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Wednesday, June 30, 2010

cart before horse?

The front page of today's FT sported the headline, "Markets plunge on ECB loan fears", with €442bn worth of European Central Bank emergency one-year loans to the eurozone's ailing banking sector expiring today.

Only a thought, but wouldn't it have been wise to carry out and publish the results of those stress tests before pulling the plug on a banking sector that is struggling with liquidity?

Spain’s Finance Minister Elena Salgado, seems worried. "The ECB says it doesn't like governments telling it what to do. I simply say I hope on this occasion, as in others, the ECB will be aware of the needs of the Spanish financial system," she said.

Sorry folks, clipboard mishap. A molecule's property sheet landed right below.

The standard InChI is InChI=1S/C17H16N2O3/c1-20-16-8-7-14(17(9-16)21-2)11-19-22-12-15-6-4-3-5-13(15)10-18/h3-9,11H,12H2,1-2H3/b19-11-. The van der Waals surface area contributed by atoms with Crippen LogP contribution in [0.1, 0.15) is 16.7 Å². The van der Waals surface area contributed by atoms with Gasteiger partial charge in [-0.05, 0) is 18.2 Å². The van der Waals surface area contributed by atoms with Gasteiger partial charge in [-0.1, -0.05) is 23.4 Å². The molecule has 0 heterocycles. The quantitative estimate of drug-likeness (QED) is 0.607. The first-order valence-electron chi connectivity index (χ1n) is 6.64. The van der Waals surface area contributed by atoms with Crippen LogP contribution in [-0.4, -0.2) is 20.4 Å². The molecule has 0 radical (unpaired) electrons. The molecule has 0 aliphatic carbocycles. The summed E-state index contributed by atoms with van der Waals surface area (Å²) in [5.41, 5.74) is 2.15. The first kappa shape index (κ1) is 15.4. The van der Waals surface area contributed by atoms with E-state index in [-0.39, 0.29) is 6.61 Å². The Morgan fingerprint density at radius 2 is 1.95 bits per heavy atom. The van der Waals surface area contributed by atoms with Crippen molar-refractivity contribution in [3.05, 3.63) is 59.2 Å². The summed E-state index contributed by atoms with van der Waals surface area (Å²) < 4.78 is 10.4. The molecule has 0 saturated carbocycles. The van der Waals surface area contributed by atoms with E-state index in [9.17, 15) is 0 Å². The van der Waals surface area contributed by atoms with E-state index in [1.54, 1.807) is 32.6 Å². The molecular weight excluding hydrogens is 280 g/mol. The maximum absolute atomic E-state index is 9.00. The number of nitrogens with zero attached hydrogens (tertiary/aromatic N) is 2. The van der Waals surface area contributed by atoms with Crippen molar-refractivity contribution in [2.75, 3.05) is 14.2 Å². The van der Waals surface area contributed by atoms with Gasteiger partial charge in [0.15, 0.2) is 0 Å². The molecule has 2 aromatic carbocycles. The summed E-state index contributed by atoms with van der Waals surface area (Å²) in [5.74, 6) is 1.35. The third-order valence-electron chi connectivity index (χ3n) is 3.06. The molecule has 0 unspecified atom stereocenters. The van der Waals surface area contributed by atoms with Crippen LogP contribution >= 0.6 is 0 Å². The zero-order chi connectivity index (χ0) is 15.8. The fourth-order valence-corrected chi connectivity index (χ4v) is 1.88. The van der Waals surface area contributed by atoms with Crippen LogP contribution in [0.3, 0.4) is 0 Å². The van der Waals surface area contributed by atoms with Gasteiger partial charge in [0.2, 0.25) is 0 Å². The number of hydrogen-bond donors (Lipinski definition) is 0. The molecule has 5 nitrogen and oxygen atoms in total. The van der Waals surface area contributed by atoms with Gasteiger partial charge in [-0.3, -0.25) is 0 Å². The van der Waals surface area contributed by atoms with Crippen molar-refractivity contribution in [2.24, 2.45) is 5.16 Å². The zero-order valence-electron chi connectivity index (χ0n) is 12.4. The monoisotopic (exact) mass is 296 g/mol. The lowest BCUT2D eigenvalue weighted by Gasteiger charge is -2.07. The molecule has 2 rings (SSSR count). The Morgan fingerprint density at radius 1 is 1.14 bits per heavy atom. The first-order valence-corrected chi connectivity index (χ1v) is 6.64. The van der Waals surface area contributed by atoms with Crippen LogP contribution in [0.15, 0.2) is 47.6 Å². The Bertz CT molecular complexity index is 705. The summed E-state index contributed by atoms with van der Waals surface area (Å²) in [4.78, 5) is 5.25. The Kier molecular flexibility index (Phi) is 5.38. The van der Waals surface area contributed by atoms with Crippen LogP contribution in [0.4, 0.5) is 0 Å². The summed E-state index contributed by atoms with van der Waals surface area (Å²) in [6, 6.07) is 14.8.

Banks have borrowed less of the three-month replacement loans than expected, which is an encouraging sign. However, as Robert Peston notes, "Eurozone banks are still on welfare support."

The question is how many will go running back to the ECB or their governments after the EU's stress tests are carried out?


Monty Cristo said...

It does make for a better view. Does this mean it's the usual cosmetic cover up?

Open Europe blog team said...

It's difficult to say for now Gordon but there are already fears that the EU's stress tests are not robust enough:

See the FT's Alphaville blog:


The risk is that another potential credit crunch is simply put off for another day.